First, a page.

You don’t have to look far to find ridiculousness in 2019 – in all of its varied forms. Just a few days ago whilst passing through travel retail I witnessed dozens of eager travellers lapping up stories of Game of Thrones whisky ‘exclusivity’, ‘limited editions’ and ‘investments’…. none the wiser to the thousands upon thousands of bottles being held back for an imminent ‘release two’, nor what’s been going on at Scotch Whisky Auctions this month. Honestly, I love seeing greedy bastards getting burnt. Just next door to the behemothic Westeros-themed display sat the revitalised Mortlach range – empty of attention, barely a glace of interest aimed in its direction.
I’ve always considered Mortlach to be rather the enthusiasts whisky. The 2014 flop a brand relaunch might have introduced it to a few more punters, but it obviously didn’t shift enough bottles to satisfy owners Diageo. Overpriced, under filled and largely uninspired, I won’t dissect the old range further – but what I do find interesting, is how very un-2019 ‘new Mortlach’ feels. Self-indulgent hype, near shameful price rises (Balblair 25 year old I see you) and a ravenousness desire for selling anything to make a mere couple of quid –‘new’ Mortlach doesn’t feel like any of these things to me. Though it has taken a rather humble re-re-launch to get there.
There’s always been a fondness in whisky circles for Mortlach – by and large, independent bottlers have been the only real place to sate that need since the retirement of the much loved Flora & Fauna 16 year old. This affection is often attributed to Mortlach’s naturally heavy body, that provides both solid base-flavours and texture as well as an ideal spirit for sherry cask maturation. This inherent ‘weight’ is a product of the distillery’s unusual and complex distillation regime which involves utilising two sets of wash and spirit stills out of tandem (splitting the run unequally after the first distillations), whilst still operating a third pair of stills as one would normally expect. The resultant spirit ends up being distilled 2.81 times. Other aspects of Mortlach’s production setup – restricting the airflow into the still to prevent the copper from removing heavy compounds, and the use of worm tubs at the terminus of every lyne arm – result in a spirit character that is often described as ‘meaty’.
As you’ll see as The Dramble gradually works our way through the new core range – whilst the spirit character still presents as weighty and textural, the meaty, sometimes sulphurous, ‘beastliness’ is not where Diageo see the distillery’s new range going. It’s still recognisably a leopard, but it has changed its spots, both in profile and, pleasingly, in its new (more realistic) market proposition.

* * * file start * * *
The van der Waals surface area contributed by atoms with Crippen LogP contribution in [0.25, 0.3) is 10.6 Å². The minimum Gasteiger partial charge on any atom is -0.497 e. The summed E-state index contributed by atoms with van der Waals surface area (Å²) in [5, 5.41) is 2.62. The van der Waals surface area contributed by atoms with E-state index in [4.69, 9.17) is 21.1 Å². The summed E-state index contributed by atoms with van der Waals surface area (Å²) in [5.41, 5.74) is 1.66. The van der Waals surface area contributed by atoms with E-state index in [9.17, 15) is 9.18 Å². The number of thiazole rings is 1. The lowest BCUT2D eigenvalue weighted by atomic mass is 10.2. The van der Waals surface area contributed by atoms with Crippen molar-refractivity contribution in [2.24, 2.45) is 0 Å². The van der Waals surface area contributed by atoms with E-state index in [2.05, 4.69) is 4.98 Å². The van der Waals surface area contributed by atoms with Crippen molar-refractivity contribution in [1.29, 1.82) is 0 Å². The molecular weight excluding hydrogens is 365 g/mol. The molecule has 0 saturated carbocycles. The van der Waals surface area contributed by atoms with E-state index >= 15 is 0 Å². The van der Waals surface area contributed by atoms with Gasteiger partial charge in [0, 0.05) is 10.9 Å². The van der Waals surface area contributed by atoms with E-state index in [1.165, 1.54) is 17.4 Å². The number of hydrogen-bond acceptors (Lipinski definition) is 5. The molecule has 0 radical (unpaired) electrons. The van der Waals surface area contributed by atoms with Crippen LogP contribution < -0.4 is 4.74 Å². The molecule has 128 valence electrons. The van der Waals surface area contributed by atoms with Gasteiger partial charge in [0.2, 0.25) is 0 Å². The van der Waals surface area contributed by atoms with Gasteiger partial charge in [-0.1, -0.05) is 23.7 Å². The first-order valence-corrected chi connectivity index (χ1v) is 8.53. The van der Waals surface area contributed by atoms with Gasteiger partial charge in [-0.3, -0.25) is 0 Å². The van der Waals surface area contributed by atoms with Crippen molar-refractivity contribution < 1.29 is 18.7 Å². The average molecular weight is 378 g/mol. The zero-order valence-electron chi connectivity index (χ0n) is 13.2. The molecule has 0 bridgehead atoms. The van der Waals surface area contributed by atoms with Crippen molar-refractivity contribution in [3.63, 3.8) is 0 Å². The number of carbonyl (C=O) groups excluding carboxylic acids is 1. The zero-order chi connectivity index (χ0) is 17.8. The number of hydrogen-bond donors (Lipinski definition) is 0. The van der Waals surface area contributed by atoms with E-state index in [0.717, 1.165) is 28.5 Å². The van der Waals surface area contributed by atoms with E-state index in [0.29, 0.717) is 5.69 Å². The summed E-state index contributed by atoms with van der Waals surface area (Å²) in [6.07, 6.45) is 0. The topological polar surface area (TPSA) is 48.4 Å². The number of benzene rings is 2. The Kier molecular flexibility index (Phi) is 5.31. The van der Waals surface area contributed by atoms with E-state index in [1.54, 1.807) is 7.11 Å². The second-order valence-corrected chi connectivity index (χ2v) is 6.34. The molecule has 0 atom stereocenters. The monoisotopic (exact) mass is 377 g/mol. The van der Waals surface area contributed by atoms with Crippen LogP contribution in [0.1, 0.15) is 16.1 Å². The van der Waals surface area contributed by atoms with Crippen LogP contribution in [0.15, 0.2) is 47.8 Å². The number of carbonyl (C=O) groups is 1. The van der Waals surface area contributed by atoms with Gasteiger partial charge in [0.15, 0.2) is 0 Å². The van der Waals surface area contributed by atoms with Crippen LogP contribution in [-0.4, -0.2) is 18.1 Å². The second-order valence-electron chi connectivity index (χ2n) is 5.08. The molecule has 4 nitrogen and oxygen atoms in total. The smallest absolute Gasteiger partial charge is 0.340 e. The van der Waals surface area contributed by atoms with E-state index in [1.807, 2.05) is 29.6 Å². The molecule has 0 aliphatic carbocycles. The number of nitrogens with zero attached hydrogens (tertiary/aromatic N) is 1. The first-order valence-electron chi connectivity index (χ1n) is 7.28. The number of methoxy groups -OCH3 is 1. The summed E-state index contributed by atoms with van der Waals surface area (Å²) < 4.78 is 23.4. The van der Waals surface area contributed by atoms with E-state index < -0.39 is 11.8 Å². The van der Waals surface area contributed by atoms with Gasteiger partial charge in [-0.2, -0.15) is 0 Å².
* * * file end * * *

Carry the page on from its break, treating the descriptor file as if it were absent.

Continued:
Mortlach’s 12 year old expression, named ‘The Wee Witchie’ after the small No.1 low wines still (integral to the 2.81 distillation process) is composed of ex-bourbon and ex-sherry cask matured whiskies. The resultant liquid is bottled at 43.4% ABV and available for a shy under £50 from Master of Malt.
Nose: Dainty, airy and quite garden-fresh – honeysuckle, peaches, orange peels alongside clean cotton sheets and vanilla fudge. There’s a sense of weight here – almost waxiness, but also faintly mineral with a delicate saltiness. Spicing is temperate, but still presents from the sherry cask influence – cinnamon and ginger. Reduction is far from necessary here, but does bring out maltiness with pancake mix, oaty biscuits and smooth milk chocolate.
Taste: The arrival is a little thinner than I’d have hoped for – but, interestingly some waxy textual elements develop once properly in the mouth. Tinned fruit – peaches and apricots alongside mango juice, tobacco leaves, and gingerbread. Chocolate and dusty cinnamon and ginger spices emerge in the mid-palate, whilst creamy toffee and floral oiliness are joined by raisins and sultanas. Dilution once again takes things in a malty direction – chocolate covered digestives, Rich Tea biscuits and French crepes with flan and tart cases.
Finish: Medium, tarter with grapefruit and lemon and a pleasantly fading dusty spiced oakiness.
Mortlach 12 year old The Wee Witchie represents a modern take on the distillery’s spirit character – whilst the oak is not all embracing, it is more prevalent than any anticipated ‘beastly’ characteristics. There’s some weight here, but the order of the day is more firmly focussed on the combination of ex-bourbon and ex-sherry casks – maltiness, fruitiness and wood influence – fairly light, somewhat passive, but well-integrated all the same.
I find some of the other reviews for this bottling totally perplexing. Comparisons to the Mortlach Rare Old (which was certainly not either of those things) seem reasonable enough – but appraisals based on pairing this entry-level bottling off against much older (very well regarded) sherry matured indy expressions are fundamentally meaningless. They’re not the same thing at all. The Wee Witchie is a different type of beast with a composition designed for a different, much wider audience.
Arguably, this is far from the best 12 year old whisky out there – likewise £50 still feels like a bit of a push for the quality on offer (though hardly surprisingly given current peak ridiculousness levels) – but nevertheless, I find this to be a rather likeable re-introduction.
But don't take our word for it..
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